For most people, treatment for varicose eczema involves a combination of:
- self-help measures
- topical corticosteroids
- compression stockings
If these treatments do not help, your GP may refer you to a dermatologist (skin specialist) or a vascular surgeon.
They'll do this:
- if you have significant varicose veins and you want them treated
- in case there's another cause for your symptoms
- if they're concerned you may also have contact dermatitis
Self-help tips for varicose eczema
You can help reduce the symptoms of varicose eczema and prevent further problems if you:
- try to avoid injuring your skin – injuries to your skin could lead to an ulcer developing
- raise your legs when you are resting – for example, on some pillows
- exercise – this will improve your circulation
Fluid can build up in the lower legs if you sit or stand for too long. This is why it's important to keep moving. Walking is important as it will get your muscles working. It will also help to push the blood through the veins to your heart.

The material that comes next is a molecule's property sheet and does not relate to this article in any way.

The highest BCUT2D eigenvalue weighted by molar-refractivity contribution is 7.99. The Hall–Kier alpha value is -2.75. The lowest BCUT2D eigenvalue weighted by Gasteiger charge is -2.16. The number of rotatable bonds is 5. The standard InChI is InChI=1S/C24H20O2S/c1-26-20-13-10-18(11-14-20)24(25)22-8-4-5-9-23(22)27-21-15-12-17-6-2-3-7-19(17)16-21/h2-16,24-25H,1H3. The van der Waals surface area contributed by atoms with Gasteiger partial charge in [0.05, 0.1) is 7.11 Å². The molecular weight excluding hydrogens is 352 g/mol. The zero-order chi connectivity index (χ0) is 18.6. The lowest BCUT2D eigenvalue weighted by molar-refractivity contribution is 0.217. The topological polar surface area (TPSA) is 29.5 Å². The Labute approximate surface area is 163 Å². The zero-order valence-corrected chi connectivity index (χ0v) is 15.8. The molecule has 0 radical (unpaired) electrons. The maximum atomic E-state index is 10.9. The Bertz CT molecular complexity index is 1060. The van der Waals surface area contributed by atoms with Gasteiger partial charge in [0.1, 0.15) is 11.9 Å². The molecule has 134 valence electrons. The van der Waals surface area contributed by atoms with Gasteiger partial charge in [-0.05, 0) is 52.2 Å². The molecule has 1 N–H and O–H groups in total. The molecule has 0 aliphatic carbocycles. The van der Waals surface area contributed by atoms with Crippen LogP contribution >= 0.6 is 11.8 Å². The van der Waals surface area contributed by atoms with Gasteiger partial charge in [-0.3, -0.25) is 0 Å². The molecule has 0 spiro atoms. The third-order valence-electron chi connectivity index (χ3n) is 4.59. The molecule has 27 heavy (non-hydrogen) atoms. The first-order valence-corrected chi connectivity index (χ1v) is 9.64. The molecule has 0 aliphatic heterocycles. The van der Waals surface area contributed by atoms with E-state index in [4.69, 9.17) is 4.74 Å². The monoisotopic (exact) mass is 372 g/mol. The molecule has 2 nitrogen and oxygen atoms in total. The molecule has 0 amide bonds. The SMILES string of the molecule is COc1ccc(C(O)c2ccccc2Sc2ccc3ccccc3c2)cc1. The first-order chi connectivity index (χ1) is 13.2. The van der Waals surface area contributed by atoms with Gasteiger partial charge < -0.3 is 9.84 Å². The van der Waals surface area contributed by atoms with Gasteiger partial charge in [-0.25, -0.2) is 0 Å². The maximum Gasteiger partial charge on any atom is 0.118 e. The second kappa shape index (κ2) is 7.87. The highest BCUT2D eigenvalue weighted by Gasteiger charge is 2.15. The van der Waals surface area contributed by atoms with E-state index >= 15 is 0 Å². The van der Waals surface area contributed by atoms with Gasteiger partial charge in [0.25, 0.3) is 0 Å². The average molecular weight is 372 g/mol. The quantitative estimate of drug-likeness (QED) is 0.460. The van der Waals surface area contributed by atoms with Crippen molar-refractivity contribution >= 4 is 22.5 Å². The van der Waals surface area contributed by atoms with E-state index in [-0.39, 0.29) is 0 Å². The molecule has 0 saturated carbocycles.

Emollients are moisturising treatments. You rub them into your skin. They reduce water loss and cover it with a protective film. They're often used to help manage dry or scaly skin conditions.
Your GP can recommend one for varicose eczema. You may need to try different emollients to find one that works for you.
If you have varicose eczema, you should use an emollient at least twice a day, even if you do not have any symptoms.
It's important to keep using emollients during a flare-up of varicose eczema. This is when your skin needs it the most.
If emollients do not help to control your varicose eczema, your GP may prescribe a topical corticosteroid. You put this directly on your skin. It can quickly reduce inflammation.
You can get different strengths of topical corticosteroids. It depends on how bad your varicose eczema is. Your GP will tell you when to apply it and how often.
Medical compression stockings help improve your vein function. They're specially designed to squeeze your legs and improve blood flow to reduce the pressure in the leg veins.
They're used to treat varicose eczema by improving the flow of blood through your leg veins. This reduces the pressure in the veins.
Some people try complementary therapies to treat varicose eczema.
But there isn't much evidence to show that they help.
If you're thinking about using a complementary therapy, talk to your GP first. This is to make sure the therapy is safe for you.
You should continue with any other treatments prescribed by your GP.
Content supplied by the NHS and adapted for Ireland by the HSE